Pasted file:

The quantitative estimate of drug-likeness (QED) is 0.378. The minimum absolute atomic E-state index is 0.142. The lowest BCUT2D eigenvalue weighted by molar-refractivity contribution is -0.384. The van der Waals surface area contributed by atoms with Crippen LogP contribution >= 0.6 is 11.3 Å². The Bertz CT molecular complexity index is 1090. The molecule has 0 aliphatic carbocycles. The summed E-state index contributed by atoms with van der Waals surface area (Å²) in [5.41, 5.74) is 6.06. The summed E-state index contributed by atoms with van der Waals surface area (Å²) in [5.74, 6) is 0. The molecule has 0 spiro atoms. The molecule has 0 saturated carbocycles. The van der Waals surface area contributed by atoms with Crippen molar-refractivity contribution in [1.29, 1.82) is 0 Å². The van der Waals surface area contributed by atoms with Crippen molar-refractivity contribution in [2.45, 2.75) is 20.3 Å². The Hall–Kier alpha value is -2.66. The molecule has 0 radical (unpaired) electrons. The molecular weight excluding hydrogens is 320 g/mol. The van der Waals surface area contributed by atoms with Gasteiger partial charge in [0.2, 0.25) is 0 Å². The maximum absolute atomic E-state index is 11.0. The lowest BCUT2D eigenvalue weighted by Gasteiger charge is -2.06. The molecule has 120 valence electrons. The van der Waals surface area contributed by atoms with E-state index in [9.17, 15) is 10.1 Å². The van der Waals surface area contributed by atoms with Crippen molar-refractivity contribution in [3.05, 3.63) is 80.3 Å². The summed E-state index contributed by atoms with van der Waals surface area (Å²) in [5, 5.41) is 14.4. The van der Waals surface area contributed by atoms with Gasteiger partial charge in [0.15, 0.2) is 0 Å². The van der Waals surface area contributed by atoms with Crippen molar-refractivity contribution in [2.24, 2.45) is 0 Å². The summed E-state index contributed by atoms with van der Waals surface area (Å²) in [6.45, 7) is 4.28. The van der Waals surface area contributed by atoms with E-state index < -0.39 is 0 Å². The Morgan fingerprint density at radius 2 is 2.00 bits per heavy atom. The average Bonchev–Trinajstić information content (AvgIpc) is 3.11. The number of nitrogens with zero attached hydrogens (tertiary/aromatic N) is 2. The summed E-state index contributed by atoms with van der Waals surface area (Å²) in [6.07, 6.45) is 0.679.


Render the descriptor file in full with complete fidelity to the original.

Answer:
The quantitative estimate of drug-likeness (QED) is 0.378. The minimum absolute atomic E-state index is 0.142. The lowest BCUT2D eigenvalue weighted by molar-refractivity contribution is -0.384. The van der Waals surface area contributed by atoms with Crippen LogP contribution >= 0.6 is 11.3 Å². The Bertz CT molecular complexity index is 1090. The molecule has 0 aliphatic carbocycles. The summed E-state index contributed by atoms with van der Waals surface area (Å²) in [5.41, 5.74) is 6.06. The summed E-state index contributed by atoms with van der Waals surface area (Å²) in [5.74, 6) is 0. The molecule has 0 spiro atoms. The molecule has 0 saturated carbocycles. The van der Waals surface area contributed by atoms with Crippen molar-refractivity contribution in [1.29, 1.82) is 0 Å². The van der Waals surface area contributed by atoms with Crippen molar-refractivity contribution in [2.45, 2.75) is 20.3 Å². The Hall–Kier alpha value is -2.66. The molecule has 0 radical (unpaired) electrons. The molecular weight excluding hydrogens is 320 g/mol. The van der Waals surface area contributed by atoms with Gasteiger partial charge in [0.2, 0.25) is 0 Å². The maximum absolute atomic E-state index is 11.0. The lowest BCUT2D eigenvalue weighted by Gasteiger charge is -2.06. The molecule has 120 valence electrons. The van der Waals surface area contributed by atoms with E-state index in [9.17, 15) is 10.1 Å². The van der Waals surface area contributed by atoms with Crippen molar-refractivity contribution in [3.05, 3.63) is 80.3 Å². The summed E-state index contributed by atoms with van der Waals surface area (Å²) in [5, 5.41) is 14.4. The van der Waals surface area contributed by atoms with Gasteiger partial charge in [0.15, 0.2) is 0 Å². The van der Waals surface area contributed by atoms with Crippen molar-refractivity contribution in [2.24, 2.45) is 0 Å². The summed E-state index contributed by atoms with van der Waals surface area (Å²) in [6.45, 7) is 4.28. The van der Waals surface area contributed by atoms with E-state index < -0.39 is 0 Å². The Morgan fingerprint density at radius 2 is 2.00 bits per heavy atom. The average Bonchev–Trinajstić information content (AvgIpc) is 3.11. The number of nitrogens with zero attached hydrogens (tertiary/aromatic N) is 2. The summed E-state index contributed by atoms with van der Waals surface area (Å²) in [6.07, 6.45) is 0.679.